Ken Whitesell 28:27
It is or it isn't. Although I do tend to kind of paint a broad brush for some of the real recent people who are diving into it. I know that I emphasize a lot. The two, what I consider the two most frequently used are reference tutorials being the official Django tutorial, and the Django girls tutorial, which I think both are very excellent. They both cover a broad span of subjects from slightly different perspectives. And I recommend both highly, because they'll give you two different angles on something. I know for myself, when I'm learning something new, I can't just look at it from one angle and expect to understand, I typically need to look at something from two, three, or even four different angles before I start to build a mental model that resonates. And I still remember from seven years ago now, what my sticking points were with Django, and the difficulties that I had in learning it and moving from the other frameworks that I'd worked with. And I know I have detected that for the people coming in who are new to Django. You know, you can divide them into two very broad categories. They're the people that are new to web frameworks in general. And they're just learning Python, and they're just learning Django, and it's, hey, I want to produce a web page and they have one mindset are one perspective that they're coming from. On the other hand, you have people that may have experience in other web frameworks, whether it be spring or dotnet, or one of the PHP frameworks, Drupal, WordPress, whatever, that are moving to Django moving to Python. And they come at it from a very different perspective. Because the first group is I don't know how to do X, how can I get to point x, and those are the ones that I try to steer to the tutorials initially, because you know, they need that foundation, something to build on, you know, here, build these basic building blocks, then if you still have problems, we at least have a terminology a common terminology that we can work forward from. But let's get some basics out of the way, let's make sure that we're using the same words for the same things. Then on the other hand, you've got the people that are coming from a different framework. So they already have some idea of I want to do X. And this is how I would do x and framework.

Will Vincent 31:09

Ken Whitesell 31:10
Now, how do I translate that to Django?

Will Vincent 31:13
Yeah, where's the controller and

Ken Whitesell 31:15
that? Yeah, and that is, can be a much more challenging issue, because they actually have to unlearn the familiar patterns of how they would do things in that other framework. And recognize the fact that Django has its own patterns, its own ways of doing things that aren't a direct translation from a different framework. And the phrase that I use most often on that is don't fight the framework. Don't try to make Django work like WordPress, don't try to make Django work like spring, you're going to create yourself headaches, don't change the framework, change your mindset

Carlton Gibson 32:04
that applies at every level, I mean, quite often I do client work. And I'll go into a project where they, you know, got me in because they, they got a project that's struggling, they've got to the point where they kind of can't progress further because of, you know, technical debt reasons, essentially, and more than nine times out of 10, that the issue is they're fighting the framework, they're trying to push it into the wrong way. And so you spend a lot of time moving things around. So it starts to look like a Django app again, and then all of a sudden, they can breathe, and it's like, ah, we can make movement now. And we can and so it's not whether you're a beginner or not go with the grain of what it's trying to do for you. And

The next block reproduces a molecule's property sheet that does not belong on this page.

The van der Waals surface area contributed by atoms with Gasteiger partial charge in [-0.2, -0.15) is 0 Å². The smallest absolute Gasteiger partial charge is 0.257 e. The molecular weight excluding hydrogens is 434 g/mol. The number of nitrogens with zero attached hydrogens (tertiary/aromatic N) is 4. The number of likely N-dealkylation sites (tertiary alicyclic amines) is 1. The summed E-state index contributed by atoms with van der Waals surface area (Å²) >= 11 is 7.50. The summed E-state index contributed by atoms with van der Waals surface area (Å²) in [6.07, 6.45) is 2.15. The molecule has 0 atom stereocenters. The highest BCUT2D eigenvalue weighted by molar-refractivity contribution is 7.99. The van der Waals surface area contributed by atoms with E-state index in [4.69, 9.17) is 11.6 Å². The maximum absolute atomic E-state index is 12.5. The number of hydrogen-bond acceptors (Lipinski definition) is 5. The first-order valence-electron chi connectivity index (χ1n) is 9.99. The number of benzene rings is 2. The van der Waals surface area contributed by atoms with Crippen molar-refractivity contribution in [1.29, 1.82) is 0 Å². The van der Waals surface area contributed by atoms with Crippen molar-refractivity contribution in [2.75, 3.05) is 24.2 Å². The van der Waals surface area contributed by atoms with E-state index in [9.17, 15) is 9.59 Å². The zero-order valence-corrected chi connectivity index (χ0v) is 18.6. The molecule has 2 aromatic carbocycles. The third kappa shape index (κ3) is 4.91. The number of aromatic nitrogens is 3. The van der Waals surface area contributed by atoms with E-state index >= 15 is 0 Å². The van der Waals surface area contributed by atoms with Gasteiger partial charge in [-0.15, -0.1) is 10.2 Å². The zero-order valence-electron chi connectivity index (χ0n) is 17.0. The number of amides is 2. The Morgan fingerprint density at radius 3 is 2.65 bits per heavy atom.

Ken Whitesell 32:43
achieving that mindset, actually, is one of the best benefits of attending a conference, such as Django, Khan, or, you know, whatever, again, whatever framework, it doesn't matter. The documentation can only take you so far, the document, documentation can tell you how to do X. But most documentation for pretty much any framework I can think of does a pretty poor job of saying, this is how you should think about x. You know, this is how you need to approach the problem show that the solution you're trying to implement makes sense.

Will Vincent 33:25
Yeah, it's how versus why I think it's harder, especially for a fit official Doc's which are typically written by a community to maybe agree on that is one piece. But it's also the case that I've thought a lot about the fact that there's a difference between docs and tutorials. And people confuse that and want both, and I understand that, but they're separate for a reason. And a lot of the times when they're complaining about the docs, what they want is a tutorial that provides that, that sort of top level, you know, perspective, as well as the details which the docks can provide, because the docks can't be a tutorial, it's already a massive, well documented thing to to be what it is. But yeah, so the forum in particular, like some of the questions I've engaged in, are, I think a little more in that top down perspective, were around like, like one of the ones I think that a lot of people respond to was where to put the logic in Django, because as you progress in your Django journey, that's a very confusing thing. And I think maybe, especially if you're coming from another framework, because the reality is you can do it a bunch of different ways. And there are some best practices, but it sort of does depend on how not to fight it. So I guess I'd be a tee that up to both of you. Someone says where to put the logic in Django. I might. So my quick take is I would say if you can put it in the view, that's great. The model is probably better. I would wouldn't dive into model managers, unless you really have to, and I would keep it out of the templates? That's my really quick take. But there's a lot of ways to do it. I know, not an easy question that there's a lot of response, we'll link in the show notes to the there's a lot of responses in the community to this question, because there isn't a simple answer.